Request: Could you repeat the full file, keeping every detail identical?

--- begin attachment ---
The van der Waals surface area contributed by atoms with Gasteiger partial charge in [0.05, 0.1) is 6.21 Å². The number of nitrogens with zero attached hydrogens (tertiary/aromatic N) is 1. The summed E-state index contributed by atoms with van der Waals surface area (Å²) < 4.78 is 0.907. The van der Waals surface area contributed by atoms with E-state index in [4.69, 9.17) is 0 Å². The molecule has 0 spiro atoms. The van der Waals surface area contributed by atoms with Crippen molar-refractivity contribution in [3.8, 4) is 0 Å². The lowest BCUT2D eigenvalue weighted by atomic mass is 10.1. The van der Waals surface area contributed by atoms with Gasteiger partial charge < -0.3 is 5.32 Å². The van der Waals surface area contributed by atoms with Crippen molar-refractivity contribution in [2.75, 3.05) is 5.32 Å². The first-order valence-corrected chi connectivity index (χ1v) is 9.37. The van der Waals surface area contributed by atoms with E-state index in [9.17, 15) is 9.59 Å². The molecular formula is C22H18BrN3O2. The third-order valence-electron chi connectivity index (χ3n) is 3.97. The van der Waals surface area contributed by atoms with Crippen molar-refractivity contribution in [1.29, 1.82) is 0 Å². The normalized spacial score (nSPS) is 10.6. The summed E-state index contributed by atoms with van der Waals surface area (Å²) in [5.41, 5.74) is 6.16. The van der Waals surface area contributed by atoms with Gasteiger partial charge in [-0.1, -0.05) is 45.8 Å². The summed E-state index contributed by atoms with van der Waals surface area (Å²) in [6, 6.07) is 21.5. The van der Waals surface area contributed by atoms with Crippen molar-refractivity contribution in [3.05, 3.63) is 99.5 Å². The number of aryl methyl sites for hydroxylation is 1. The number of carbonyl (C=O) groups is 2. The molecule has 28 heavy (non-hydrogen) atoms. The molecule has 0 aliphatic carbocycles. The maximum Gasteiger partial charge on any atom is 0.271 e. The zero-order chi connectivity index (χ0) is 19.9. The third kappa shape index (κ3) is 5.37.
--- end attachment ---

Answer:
The van der Waals surface area contributed by atoms with Gasteiger partial charge in [0.05, 0.1) is 6.21 Å². The number of nitrogens with zero attached hydrogens (tertiary/aromatic N) is 1. The summed E-state index contributed by atoms with van der Waals surface area (Å²) < 4.78 is 0.907. The van der Waals surface area contributed by atoms with E-state index in [4.69, 9.17) is 0 Å². The molecule has 0 spiro atoms. The van der Waals surface area contributed by atoms with Crippen molar-refractivity contribution in [3.8, 4) is 0 Å². The lowest BCUT2D eigenvalue weighted by atomic mass is 10.1. The van der Waals surface area contributed by atoms with Gasteiger partial charge < -0.3 is 5.32 Å². The van der Waals surface area contributed by atoms with Crippen molar-refractivity contribution in [2.75, 3.05) is 5.32 Å². The first-order valence-corrected chi connectivity index (χ1v) is 9.37. The van der Waals surface area contributed by atoms with E-state index in [9.17, 15) is 9.59 Å². The molecular formula is C22H18BrN3O2. The third-order valence-electron chi connectivity index (χ3n) is 3.97. The van der Waals surface area contributed by atoms with Crippen molar-refractivity contribution in [1.29, 1.82) is 0 Å². The normalized spacial score (nSPS) is 10.6. The summed E-state index contributed by atoms with van der Waals surface area (Å²) in [5.41, 5.74) is 6.16. The van der Waals surface area contributed by atoms with Gasteiger partial charge in [-0.1, -0.05) is 45.8 Å². The summed E-state index contributed by atoms with van der Waals surface area (Å²) in [6, 6.07) is 21.5. The van der Waals surface area contributed by atoms with Crippen molar-refractivity contribution in [3.05, 3.63) is 99.5 Å². The number of aryl methyl sites for hydroxylation is 1. The number of carbonyl (C=O) groups is 2. The molecule has 28 heavy (non-hydrogen) atoms. The molecule has 0 aliphatic carbocycles. The maximum Gasteiger partial charge on any atom is 0.271 e. The zero-order chi connectivity index (χ0) is 19.9. The third kappa shape index (κ3) is 5.37.